104 number theory problems. From the training of the USA IMO by Titu Andreescu

By Titu Andreescu

The booklet is dedicated to the houses of conics (plane curves of moment measure) that may be formulated and proved utilizing in simple terms easy geometry. beginning with the well known optical homes of conics, the authors flow to much less trivial effects, either classical and modern. particularly, the bankruptcy on projective homes of conics incorporates a specified research of the polar correspondence, pencils of conics, and the Poncelet theorem. within the bankruptcy on metric houses of conics the authors talk about, specifically, inscribed conics, normals to conics, and the Poncelet theorem for confocal ellipses. The booklet demonstrates the good thing about in basic terms geometric equipment of learning conics. It includes over 50 routines and difficulties aimed toward advancing geometric instinct of the reader. The publication additionally comprises greater than a hundred conscientiously ready figures, as a way to aid the reader to higher comprehend the fabric provided

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Extra resources for 104 number theory problems. From the training of the USA IMO team

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We first look for d such that a 3 ≡ 1 (mod d) for all integers a. Fermat’s little theorem states that a p−1 ≡ 1 (mod p) for prime p and integers a relatively prime to p. If we set p − 1 = 3, we have p = 4, which is not a prime. Hence we cannot apply Fermat’s little theorem directly. On the other hand, if we set p = 7, then a 6 ≡ 1 (mod 7) for integers relatively prime to 7. It not difficult to check that the possible residue classes for a 3 modulo 7 are 0, 1, −1 (or 6). Hence, modulo 7, the possible residue classes for a 3 + b3 are 0, 1, −1, 2, −2.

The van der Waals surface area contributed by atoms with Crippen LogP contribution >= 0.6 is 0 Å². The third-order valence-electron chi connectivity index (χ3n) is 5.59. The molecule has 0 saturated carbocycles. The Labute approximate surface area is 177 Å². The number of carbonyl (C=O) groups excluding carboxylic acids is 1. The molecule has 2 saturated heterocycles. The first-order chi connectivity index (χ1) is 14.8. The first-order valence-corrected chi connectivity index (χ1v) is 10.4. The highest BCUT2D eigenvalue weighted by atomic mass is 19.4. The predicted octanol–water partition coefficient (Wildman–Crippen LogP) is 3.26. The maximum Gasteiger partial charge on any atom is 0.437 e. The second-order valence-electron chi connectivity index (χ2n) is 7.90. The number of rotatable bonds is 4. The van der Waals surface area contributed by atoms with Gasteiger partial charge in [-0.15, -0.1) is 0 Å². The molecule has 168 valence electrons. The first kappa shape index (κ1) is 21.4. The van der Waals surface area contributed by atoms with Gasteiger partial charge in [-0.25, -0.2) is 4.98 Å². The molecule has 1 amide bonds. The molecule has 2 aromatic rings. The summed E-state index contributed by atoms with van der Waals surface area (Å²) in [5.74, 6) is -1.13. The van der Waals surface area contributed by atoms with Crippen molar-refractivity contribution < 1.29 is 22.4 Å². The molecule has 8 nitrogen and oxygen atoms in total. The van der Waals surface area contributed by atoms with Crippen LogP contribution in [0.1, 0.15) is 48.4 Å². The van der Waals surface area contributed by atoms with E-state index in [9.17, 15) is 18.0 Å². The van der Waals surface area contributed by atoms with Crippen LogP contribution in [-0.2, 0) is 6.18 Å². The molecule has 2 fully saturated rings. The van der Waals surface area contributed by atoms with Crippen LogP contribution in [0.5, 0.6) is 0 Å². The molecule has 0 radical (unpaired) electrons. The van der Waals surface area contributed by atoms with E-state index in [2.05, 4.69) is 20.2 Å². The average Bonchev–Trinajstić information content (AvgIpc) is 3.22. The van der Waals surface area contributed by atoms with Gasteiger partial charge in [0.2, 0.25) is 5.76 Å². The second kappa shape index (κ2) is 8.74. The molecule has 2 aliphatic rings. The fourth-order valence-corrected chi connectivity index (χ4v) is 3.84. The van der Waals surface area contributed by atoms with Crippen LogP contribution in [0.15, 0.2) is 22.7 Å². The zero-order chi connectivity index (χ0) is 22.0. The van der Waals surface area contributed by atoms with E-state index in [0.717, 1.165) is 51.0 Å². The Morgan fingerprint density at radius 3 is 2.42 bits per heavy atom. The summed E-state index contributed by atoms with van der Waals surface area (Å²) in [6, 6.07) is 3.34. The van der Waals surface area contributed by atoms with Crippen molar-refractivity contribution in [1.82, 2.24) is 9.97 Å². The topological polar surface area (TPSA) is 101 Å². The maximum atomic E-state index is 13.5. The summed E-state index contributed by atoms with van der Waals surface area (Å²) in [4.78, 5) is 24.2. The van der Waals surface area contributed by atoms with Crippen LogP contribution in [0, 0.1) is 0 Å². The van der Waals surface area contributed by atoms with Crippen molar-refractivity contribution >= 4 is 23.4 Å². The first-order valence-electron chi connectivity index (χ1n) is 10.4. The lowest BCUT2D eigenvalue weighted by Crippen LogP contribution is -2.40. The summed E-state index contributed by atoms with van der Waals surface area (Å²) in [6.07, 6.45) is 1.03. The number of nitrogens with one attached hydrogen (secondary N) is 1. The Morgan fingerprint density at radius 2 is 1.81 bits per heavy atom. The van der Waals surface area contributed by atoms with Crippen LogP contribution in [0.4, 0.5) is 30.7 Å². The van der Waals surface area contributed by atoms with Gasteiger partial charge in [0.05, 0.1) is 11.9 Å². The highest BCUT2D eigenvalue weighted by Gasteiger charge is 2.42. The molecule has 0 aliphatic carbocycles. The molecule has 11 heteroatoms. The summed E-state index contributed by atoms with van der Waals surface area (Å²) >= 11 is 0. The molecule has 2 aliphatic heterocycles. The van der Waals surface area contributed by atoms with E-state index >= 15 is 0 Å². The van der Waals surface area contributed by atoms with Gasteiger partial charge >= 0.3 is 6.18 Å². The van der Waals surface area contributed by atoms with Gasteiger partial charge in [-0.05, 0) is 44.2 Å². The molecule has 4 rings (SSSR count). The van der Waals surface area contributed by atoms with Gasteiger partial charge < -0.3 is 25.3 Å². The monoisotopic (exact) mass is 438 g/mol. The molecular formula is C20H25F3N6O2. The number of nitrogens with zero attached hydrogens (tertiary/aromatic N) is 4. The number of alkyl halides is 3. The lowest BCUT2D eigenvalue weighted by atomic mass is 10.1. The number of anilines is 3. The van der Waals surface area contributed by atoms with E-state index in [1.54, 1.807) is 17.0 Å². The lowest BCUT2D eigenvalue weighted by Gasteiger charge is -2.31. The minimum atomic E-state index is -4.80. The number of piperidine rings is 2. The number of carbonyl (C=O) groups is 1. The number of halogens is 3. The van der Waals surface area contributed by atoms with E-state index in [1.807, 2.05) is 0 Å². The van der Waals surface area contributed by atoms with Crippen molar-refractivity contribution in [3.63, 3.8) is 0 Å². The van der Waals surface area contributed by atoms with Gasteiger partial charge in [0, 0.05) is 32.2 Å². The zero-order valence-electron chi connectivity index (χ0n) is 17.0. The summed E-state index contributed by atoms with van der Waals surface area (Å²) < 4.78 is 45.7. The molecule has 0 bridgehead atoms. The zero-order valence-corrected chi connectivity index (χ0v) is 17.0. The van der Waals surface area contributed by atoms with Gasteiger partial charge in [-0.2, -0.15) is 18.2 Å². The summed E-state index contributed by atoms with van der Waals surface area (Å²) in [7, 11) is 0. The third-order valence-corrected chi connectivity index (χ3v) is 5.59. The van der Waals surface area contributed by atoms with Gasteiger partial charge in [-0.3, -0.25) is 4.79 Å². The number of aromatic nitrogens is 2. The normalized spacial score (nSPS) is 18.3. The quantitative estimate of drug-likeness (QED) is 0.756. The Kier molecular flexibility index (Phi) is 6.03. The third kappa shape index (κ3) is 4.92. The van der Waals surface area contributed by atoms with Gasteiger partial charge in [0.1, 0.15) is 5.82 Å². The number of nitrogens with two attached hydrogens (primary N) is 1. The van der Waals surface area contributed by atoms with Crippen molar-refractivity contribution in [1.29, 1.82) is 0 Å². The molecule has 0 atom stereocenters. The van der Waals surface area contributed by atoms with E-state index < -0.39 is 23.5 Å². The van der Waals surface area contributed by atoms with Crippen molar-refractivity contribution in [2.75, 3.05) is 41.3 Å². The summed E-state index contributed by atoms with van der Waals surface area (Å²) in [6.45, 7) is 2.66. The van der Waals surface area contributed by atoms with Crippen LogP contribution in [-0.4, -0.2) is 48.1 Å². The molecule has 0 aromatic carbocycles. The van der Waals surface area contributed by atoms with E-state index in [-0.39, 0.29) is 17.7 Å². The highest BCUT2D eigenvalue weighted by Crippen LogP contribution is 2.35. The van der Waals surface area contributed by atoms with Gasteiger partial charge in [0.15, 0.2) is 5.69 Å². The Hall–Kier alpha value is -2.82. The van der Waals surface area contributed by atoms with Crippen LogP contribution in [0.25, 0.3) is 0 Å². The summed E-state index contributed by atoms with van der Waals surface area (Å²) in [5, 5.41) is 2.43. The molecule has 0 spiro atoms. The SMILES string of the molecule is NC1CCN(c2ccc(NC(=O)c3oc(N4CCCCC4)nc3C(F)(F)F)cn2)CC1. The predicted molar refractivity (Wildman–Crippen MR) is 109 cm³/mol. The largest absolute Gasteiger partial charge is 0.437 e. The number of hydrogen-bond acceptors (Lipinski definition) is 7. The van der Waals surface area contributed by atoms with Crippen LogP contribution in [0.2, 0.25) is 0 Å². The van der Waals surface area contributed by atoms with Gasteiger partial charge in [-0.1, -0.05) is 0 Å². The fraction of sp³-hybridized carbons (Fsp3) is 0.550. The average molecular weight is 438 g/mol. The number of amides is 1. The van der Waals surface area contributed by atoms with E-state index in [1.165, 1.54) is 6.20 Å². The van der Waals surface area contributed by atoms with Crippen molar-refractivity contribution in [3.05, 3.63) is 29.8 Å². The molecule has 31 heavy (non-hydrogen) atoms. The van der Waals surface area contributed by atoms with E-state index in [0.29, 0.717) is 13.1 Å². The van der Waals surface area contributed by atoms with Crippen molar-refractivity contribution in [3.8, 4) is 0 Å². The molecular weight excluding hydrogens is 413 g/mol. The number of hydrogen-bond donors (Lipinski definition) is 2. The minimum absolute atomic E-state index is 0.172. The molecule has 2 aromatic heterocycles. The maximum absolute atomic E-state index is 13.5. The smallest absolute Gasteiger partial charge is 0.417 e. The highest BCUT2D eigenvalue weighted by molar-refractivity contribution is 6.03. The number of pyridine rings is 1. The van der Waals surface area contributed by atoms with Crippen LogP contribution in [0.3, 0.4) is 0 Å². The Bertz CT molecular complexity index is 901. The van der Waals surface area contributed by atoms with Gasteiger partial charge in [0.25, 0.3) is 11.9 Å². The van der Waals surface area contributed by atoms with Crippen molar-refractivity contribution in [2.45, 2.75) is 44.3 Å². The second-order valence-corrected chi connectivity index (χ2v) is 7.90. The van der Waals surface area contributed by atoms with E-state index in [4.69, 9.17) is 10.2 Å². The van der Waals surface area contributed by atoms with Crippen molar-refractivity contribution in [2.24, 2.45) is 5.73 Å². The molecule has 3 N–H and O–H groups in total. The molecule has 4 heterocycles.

Proof: Since x y = 10x + y and yx = 10y + x, their sum is equal to 11x +11y = 11(x + y), a composite number. 41. [AHSME 1973] In the following equation, each of the letters represents uniquely a different digit in base ten: (Y E) · (M E) = T T T. Determine the sum E + M + T + Y . Solution: Because T T T = T ·111 = T ·3·37, one of Y E and M E is 37, implying that E = 7. But T is a digit and T ·3 is a two-digit number ending with 7, and so it follows that T = 9 and T T T = 999 = 27·37, and so E +M+T +Y = 2+3+7+9 = 21.

We are basically considering all integers in the residue class a modulo d. We want to limit the number of residue classes that are cubes modulo d. In this way, we limit the number of residue classes that can be written as the sum of cubes modulo d. We first look for d such that a 3 ≡ 1 (mod d) for all integers a. Fermat’s little theorem states that a p−1 ≡ 1 (mod p) for prime p and integers a relatively prime to p. If we set p − 1 = 3, we have p = 4, which is not a prime. Hence we cannot apply Fermat’s little theorem directly.

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